For stored heading or heading update, as shown in FIG. 4, the initial position of flip table 12 is the locked position at "pO," while the calculated heading is at "oh." Flip table 12 may then be rotated to "p1," a point at "oh+180 degrees." A measurement of the horizontal drift rate is then taken for ROTH1 according to the general formula:
(1) ROTH=OMEGA * COS (LAMDA) * SIN (PSI)+BH+DBH+QUB (1)
where ROTH 1 is the first measured rate of turn in the horizontal axis, OMEGA is the earth rate=360 degrees per day=15.041 degrees per hour, LAMDA is the local latitude, PSI is the horizontal angle between the horizontal gyroscope axis and East or between spin and North, an unknown, BH is the bias horizontal, a gyroscope calibration parameter, DBH is horizontal run to run gyroscope drift, an unknown, and QUB is the quadrature unbalance, a gyroscope calibration parameter.
The flip table 12 is then rotated to "p2" which is identical to "oh," and a second measurement ROTH2 is taken pursuant to the above (1) general formula. The new updated heading "nh" is then calculated pursuant to the following formula:
SIN (PSI)=(ROTH1-ROTH2)/2 (2)
by adding PSI to the old heading "oh."
To update DBH, the horizontal run to run gyroscope drift, unknown, the following formula is used:
DBH (new)=(ROTH1+ROTH2)/2-BH-QUB+DBH (old)
[DBH (old) is zero for stored heading] (3)
Since the arcsine function has two possible solutions, in some cases an additional third angle measurement is required to solve the ambivalence. Flip table 12 is then rotated to "p3" and locked, ready to navigate.
For initial North-seeking, as shown in FIG. 5, flip table 12 is in position "p0" when the system is switched on. A measurement ROTH1 is then taken at "p1" pursuant to formula (1) above. Flip table 12 is then rotated to "p2" at 180 degrees from "p0" and "p1," and a second measurement ROTH2 is taken likewise pursuant to formula (1) above. Flip table 12 is then rotated to "p3" and a third measurement ROTH3 is then taken further pursuant to formula (1) above. Finally, flip table 12 is rotated back to "p4" and locked, ready to navigate.
The new heading "nh" from initial North-seeking is calculated pursuant to the above formula (1) for ROTH1, and ROTH2, and ROTH3, and pursuant to the above formulae (2) for SIN (PSI) and (3) for DBH (new). ROTH3 may be used to determine the correct quadrants of PSI (arcsine ambivalence) and optionally to calculate latitude if needed. Latitude may also be calculated from the Northing and Easting inputs, or be input from the data entry enabling element 36.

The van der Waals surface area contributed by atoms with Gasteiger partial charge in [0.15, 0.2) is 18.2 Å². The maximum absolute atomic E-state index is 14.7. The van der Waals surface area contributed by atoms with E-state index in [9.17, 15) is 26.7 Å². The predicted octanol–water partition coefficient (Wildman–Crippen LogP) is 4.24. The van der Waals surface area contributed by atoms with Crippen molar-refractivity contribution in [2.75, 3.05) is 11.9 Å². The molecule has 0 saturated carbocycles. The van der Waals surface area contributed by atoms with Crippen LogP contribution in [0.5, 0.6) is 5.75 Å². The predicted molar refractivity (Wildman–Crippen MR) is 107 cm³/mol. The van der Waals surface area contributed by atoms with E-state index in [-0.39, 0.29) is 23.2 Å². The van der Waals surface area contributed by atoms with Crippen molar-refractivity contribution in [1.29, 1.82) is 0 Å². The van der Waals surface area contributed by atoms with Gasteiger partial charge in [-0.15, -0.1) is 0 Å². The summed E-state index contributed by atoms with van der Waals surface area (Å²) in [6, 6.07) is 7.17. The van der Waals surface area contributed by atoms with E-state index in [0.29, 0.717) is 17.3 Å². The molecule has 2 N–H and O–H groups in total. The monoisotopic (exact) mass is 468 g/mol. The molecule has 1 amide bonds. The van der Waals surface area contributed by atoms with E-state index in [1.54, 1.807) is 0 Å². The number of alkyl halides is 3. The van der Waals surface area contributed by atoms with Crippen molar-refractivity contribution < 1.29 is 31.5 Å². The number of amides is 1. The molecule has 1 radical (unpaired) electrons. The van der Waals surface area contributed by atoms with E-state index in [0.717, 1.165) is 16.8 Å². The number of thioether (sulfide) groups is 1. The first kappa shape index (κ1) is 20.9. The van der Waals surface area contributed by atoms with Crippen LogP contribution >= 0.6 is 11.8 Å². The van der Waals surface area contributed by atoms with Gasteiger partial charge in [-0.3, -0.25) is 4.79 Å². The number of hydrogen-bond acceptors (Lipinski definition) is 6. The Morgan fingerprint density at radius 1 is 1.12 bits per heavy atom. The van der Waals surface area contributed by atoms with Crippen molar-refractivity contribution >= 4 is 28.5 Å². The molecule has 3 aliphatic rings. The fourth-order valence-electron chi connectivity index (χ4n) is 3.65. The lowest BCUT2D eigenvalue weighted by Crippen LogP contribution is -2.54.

For stored heading or heading update as shown in FIG. 4, or for initial North-seeking as shown in FIG. 5, if the resulting angle PSI is larger than a given threshold, the process may be repeated for a second iteration with the gyroscope spin axis close to North, so as to minimize scale factor sensitivities.
For navigating, the second vertical sensitive axis 30 of the gyroscope 16 is used for updating the heading found in North seeking pursuant to the following formulae:
HEADING=HEADING (old)-ROTV average * TIME+compensation terms (non g sensitive, g and g.sup.2 sensitive) (4)
ROTV=OMEGA * SIN (LAMDA)+BV+DBV+MUB (5)
where ROTV is the measured rate of turn in the vertical axis, OMEGA and LAMDA have been defined above, BV is the bias vertical, a gyroscope calibration parameter, DBV is the vertical run to run gyroscope drift, an unknown, and MUB is the mass unbalance, a gyroscope calibration parameter.
Flip table 12 and stepper motor 14 enable sequencing of dual-axis gyroscope 16 mounted thereon through the positions required for North seeking, parameter calibrating, and navigating in a manner which is substantially as accurate efficient and effective as, and significantly more economical than, gimballed mountings therefor.
Inclinometers 24 and 26 provide assistance in North seeking and parametric calibration in a manner substantially as accurate efficient and effective as, and significantly more economical than, accelerometer aiding thereof.
Preferred embodiments of the device of the invention have been set forth above, for the purpose of explaining the invention. However, it is to be understood that variations may be made in such embodiments, which variations are nevertheless within the scope and spirit of the invention as set forth in the claims herein.
|Cited Patent||Filing date||Publication date||Applicant||Title|
|US3699316 *||May 19, 1971||Oct 17, 1972||Us Navy||Strapped-down attitude reference system|
|US4317174 *||Feb 28, 1980||Feb 23, 1982||The Offshore Company||Riser angle positioning system and process|
|US4321678 *||Dec 7, 1979||Mar 23, 1982||Bodenseewerk Geratetechnik Gmbh||Apparatus for the automatic determination of a vehicle position|